Trophic ecology of three echinoderms in deep waters of the Weddell Sea (Antarctica)

S. Rossi, F. Elias-Piera

Research output: Contribution to journalArticleResearchpeer-review

1 Citation (Scopus)

Abstract

© Inter-Research 2018. In the Southern Ocean, the trophic ecology of deep-sea communities is probably one of the most neglected fields in the discipline. In the present study, the trophic position and energy storage-mobilization of 3 different deep-sea echinoderms living in the Weddell Sea (around 1500 m depth) were investigated with indirect tools (i.e. stable isotopes, carbohydrate-lipid-protein balance, and free fatty acid [FFA] contents). The stalked crinoid Dumetocrinus antarcticus, the holothurian Rhipidothuria racovitzai, and the ophiuroid Ophiura carinifera were sampled in spring 2003 during a Polarstern cruise. We found that stable isotopes were in line with previous results of other species (δ13C ranging from −24.3 to −26.5; δ15N ranging from 6.8 to 7.9), showing similarities in the trophic position of the 3 echinoderms. The capability of these 3 organisms to store energy is conspicuous and different, e.g. from 18 to 45% of the organic matter (OM) consists of lipids. The capability to mobilize energy in the form of carbohydrates and FFAs among species was also very different (e.g. biomolecules ranging from 9 to 22 µg carbohydrates mgOM−1 and from 4 to 39 µg FFA mgOM−1). It is suggested that even if the trophic level is similar in the 3 echinoderms, the strategies to invest the energy inputs in these deep-sea organisms in polar environments may be quite different.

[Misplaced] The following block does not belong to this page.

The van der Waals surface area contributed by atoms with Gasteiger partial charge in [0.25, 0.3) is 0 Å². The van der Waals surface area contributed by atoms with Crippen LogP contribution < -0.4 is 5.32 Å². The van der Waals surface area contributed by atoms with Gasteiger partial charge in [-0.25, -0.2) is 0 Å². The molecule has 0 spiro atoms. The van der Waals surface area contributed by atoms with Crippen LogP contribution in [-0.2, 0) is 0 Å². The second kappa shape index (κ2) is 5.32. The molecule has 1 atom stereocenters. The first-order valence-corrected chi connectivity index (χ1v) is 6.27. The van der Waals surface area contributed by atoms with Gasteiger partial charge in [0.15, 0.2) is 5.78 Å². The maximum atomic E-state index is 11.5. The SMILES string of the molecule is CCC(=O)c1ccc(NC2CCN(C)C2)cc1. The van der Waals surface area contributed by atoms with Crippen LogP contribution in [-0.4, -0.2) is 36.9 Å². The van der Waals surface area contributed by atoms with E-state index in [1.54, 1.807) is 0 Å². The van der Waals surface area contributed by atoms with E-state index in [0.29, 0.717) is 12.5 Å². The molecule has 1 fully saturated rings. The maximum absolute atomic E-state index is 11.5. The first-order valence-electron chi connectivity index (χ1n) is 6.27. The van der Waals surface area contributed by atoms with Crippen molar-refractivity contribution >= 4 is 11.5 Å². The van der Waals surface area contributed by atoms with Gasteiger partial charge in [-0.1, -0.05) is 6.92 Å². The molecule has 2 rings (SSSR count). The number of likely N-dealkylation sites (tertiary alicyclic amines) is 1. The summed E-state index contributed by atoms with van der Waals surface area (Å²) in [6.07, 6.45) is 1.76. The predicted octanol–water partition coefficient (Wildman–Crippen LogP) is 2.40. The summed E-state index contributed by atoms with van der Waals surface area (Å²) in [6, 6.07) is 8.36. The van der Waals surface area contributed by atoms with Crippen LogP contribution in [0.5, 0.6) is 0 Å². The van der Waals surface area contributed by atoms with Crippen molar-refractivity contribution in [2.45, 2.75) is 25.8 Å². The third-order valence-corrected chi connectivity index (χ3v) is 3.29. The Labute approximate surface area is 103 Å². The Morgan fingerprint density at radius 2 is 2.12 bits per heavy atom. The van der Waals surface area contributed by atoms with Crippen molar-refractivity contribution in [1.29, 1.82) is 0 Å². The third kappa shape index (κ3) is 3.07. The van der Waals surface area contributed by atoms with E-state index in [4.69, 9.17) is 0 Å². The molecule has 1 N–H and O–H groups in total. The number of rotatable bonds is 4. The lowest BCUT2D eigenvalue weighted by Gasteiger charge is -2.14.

Original languageEnglish
Pages (from-to)143-153
JournalMarine Ecology - Progress Series
Volume596
DOIs
Publication statusPublished - 28 May 2018

Keywords

  • Antarctica
  • Biomarkers
  • Deep sea
  • Deposit feeders
  • Energy storage
  • Fatty acids
  • Stable isotopes
  • Suspension feeders

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